Imposter Phenomenon Treatments

Many highly successful people can list the main goals and processes that led to their major achievements. However, those with imposter phenomenon often feel like they are only successful because of luck, charistma or circumstances unrelated to their own work and abilities.

Although it is not a recognized psychological disorder, imposter phenomenon (sometimes known as the imposter syndrome or fraud syndrome) is a recognized mental health issue. Several books and many articles have been written on the subject, and scientists have been reearching imposter phenomenon since 1978, when Clance and Imes first formallly classified this mental condition.

Imposter Syndrome Causes

Often, a person’s upbringing will contribute to the development of imposter phenomenon. For instance, if you were labeled the “jock” in your family, and your older sister was labeled the “brain,” you may have felt inadequate in your academic endeavors.

In some cases, families can’t adjust to changes in members’ “roles” and still cling to old ideas about each person’s strengths and weaknesses. This can occur even though evidence suggests different conclusions. In other words, even if you have been academically successful while your sister made different, “not-so-scholarly” choices, you might still feel like a jock that’s tricking everyone into thinking you’re smart.

On the other hand, maybe you were your parents’ pride and joy. They seemed convinced you could do no wrongbut eventually, as you grew, you discovered differently. This discovery can lead to a need to cover up your own ability to make mistakes, so your parents (or other important people in your life) never find out how fallible you really are.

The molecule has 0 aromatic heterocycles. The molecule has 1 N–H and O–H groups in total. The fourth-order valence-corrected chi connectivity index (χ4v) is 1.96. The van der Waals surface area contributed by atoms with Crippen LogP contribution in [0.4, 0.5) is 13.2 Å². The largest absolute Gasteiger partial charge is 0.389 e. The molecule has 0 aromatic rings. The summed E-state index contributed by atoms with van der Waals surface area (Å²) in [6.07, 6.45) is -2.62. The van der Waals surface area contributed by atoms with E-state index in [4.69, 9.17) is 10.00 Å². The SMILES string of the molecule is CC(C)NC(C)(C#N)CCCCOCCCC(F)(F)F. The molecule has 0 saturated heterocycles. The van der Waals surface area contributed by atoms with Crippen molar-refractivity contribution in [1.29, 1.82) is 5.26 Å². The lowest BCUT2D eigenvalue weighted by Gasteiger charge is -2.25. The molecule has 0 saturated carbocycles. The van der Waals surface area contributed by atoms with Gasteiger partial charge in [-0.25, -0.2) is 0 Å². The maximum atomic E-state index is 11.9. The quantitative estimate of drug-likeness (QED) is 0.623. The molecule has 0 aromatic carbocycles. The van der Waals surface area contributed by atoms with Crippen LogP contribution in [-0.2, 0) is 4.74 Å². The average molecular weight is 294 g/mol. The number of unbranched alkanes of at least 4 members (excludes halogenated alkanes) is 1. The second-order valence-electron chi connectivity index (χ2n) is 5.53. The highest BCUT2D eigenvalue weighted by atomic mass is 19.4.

Imposter Phenomenon Treatments

Over time, imposter syndrome can cause people to avoid challenging themselves, become less productive and possibly fail at their chosen careers. While “imposters” may view this as evidence of their inadequacies, those with this condition are fully capable of succeeding as long as they learn how to change their outlook and self-image.

Many people find it beneficial to speak to a counselor about their imposter phenomenon problems. Because effective treatment for imposter syndrome requires some critical self-examination, talking to someone experienced with this condition can help you understand and overcome it. Two dominant counseling strategies for overcoming imposter syndrome are:

  • The behavioral approach: A therapist who takes a behavioral approach will likely give you “homework assignments” to take risks, so you can address your fear of failure. She may also ask you questions about your early childhood to find out what sort of experiences led to your feelings of inadequacy.
  • The cognitive approach: This approach usually involves looking at your own thought processes to find out why you idolize intelligence or success and refuse to acknowledge your own accomplishments. Your therapist may help you come up with some different definitions of intelligence. She may also help you address some of your underlying assumptions, like the idea that making a mistake means there’s something wrong with you.

You can overcome imposter phenomenon if you actively recognize and avoid negative or destructive thoughts. Once you recognize these thoughts as you have them, you will learn how to match them against with reality to see the flaws in your thinking.

For instance, consider the thought, “Everyone else is smarter than me.” If you catch yourself thinking this, ask yourself, “Really? Is everyone smarter than me?” The thought can then be rewritten as, “Just because I feel dumb doesn’t mean that I am dumb.”

Over time, this type of critical thinking can help you change your reactions to failure, fear and anxiety. While imposter syndrome isn’t easy to overcome, you can successfully change your destructive thoughts with counseling, active self-work and support from peers and family.